The decision to appoint 21-year-old Kane Williamson as interim New Zealand cricket captain smacks as cruel.
Sure, it's an honour to do the job and (insert the usual platitudes here) but Williamson strikes as one of the best cricketers this country has produced. Why add the responsibility of leading his country as he is still establishing himself in the sport's shorter forms?
No doubt there will be those who roll out "if you're good enough, you're old enough" lines but this decision - understood to have been made by outgoing coach John Wright - seems premature. Worse is the fact it could scar Williamson's development as a batsman as he attempts to cope with the added stress.
Few doubt Williamson's mental toughness and measured temperament. Anyone who witnessed his match-saving century against South Africa in the third test last summer would attest to his capacity to inspire.
He has also been leading English county side Gloucestershire on occasion since returning there this season. However, it is a step up to become the youngest of the 20 players who have led New Zealand in a one-day international, especially with just 12 tests, 24 ODIs and seven T20s behind him.
In Wright's defence the captaincy crop is scarce. Longevity doesn't equal leadership but surely Nathan McCullum (31-years-old, 33 ODIs, 34 T20s) or Kyle Mills (33-years-old, 136 ODIs, 28 T20s) could have filled in until Brendon McCullum's arrival this week?
The team must be longing for the younger McCullum's vim and vigour. He still holds enormous sway in the dressing room. There is hope he can bring life to what has been a stuttering start to 11 months' touring.
Already the excuses have started to get whiffy after the first three losses. It will soon become difficult to accept sentences from Wright et al which include terms like "rebuilding phase", "young team", "no match practice pre-tour", "need to learn quickly", "must adapt to the conditions", "hot weather", "spending time at the wicket", "need to take responsibility" and "we are the underdogs".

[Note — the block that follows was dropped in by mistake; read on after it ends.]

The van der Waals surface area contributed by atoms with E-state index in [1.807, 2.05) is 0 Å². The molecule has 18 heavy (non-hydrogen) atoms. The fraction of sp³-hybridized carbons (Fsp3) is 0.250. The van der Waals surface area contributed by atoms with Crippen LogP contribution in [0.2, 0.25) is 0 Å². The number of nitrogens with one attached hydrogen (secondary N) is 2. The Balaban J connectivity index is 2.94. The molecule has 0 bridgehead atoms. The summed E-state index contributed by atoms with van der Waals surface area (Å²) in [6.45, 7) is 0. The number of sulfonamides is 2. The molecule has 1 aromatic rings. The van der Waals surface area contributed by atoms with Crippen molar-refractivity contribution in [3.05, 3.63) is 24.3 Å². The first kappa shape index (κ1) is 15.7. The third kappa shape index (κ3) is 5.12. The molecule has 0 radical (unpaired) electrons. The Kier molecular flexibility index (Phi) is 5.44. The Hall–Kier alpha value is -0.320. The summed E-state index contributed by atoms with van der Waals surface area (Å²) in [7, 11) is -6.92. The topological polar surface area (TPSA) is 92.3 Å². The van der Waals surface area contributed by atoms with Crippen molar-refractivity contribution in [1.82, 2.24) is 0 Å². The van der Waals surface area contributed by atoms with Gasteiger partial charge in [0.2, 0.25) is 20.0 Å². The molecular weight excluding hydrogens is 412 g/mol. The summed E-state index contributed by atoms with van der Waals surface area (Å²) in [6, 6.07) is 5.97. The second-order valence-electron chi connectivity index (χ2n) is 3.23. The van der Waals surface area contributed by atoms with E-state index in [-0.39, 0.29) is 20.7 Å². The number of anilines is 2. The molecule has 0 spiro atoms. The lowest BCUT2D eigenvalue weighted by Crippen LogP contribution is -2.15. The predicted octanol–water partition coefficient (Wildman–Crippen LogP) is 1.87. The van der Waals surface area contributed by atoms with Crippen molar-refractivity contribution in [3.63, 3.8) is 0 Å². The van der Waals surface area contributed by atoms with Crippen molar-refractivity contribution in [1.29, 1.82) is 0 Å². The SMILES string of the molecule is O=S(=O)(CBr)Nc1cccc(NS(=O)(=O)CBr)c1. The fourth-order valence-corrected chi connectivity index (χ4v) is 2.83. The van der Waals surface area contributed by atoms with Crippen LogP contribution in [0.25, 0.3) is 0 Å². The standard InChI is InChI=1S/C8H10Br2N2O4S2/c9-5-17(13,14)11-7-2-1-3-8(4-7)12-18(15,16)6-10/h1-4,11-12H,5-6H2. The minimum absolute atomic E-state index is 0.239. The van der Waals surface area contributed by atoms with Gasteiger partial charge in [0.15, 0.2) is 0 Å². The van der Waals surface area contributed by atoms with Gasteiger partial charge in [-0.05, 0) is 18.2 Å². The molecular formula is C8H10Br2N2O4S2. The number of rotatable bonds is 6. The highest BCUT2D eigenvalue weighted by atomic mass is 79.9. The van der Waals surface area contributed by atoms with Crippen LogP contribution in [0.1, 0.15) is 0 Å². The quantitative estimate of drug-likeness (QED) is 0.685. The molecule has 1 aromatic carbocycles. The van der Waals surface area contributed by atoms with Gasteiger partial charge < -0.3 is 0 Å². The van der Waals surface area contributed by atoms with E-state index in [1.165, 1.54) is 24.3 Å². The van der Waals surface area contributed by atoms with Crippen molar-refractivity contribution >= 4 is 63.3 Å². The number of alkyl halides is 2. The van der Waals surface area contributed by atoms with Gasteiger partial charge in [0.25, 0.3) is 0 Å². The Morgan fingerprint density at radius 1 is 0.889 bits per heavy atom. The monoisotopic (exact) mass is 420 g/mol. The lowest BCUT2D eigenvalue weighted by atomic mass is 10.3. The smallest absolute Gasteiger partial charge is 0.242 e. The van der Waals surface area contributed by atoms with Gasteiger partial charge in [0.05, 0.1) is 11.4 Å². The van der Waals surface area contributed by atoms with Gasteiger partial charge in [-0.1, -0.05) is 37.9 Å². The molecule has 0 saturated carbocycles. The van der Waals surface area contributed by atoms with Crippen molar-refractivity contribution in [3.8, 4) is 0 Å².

Each of those terms has been used since the team arrived. Some of the phrases might be true but this is supposed to be a professional team environment; deal with it. Where is the culture built last year with a semi-final return from the World Cup?
In fairness to Williamson, he can take credit for a couple of the tour's most honest assessments. When asked if he'd enjoyed the captaincy despite the heavy first ODI loss he replied: "It's hard to put the result aside because, obviously, it has an influence. Getting momentum in a game is extremely important as a captain and we're yet to have that in this series."
There is also evidence he possesses a wry sense of humour. Historically that can be useful as New Zealand skipper. When asked how the rain affected the game he quipped: "There probably wasn't enough rain in the circumstances" before reverting back to a more conservative patter.
If New Zealand had stayed off for rain, not enough overs would have been bowled to establish a result under the Duckworth-Lewis system.
Rain alone will not prevent a perfect storm forming around this tour if New Zealand do not wrest back initiative in the next couple of ODIs, the first of which is this morning in Kingston. Questions will be asked at upper levels as to why they are performing so poorly against a side that they have parity with in the one-day and test world rankings.
The lack of nous playing spin and the ineffectual bowling to the likes of Chris Gayle must be addressed. In addition, an absentee crisis beckons with the loss of Ross Taylor (possibly for the tests) and Mark Gillespie (before he even travelled) plus Jesse Ryder's self-imposed boxing stand-down. Daniel Vettori's arrival for the tests will be welcome for the senior balance he brings to the team.By Andrew Alderson Email Andrew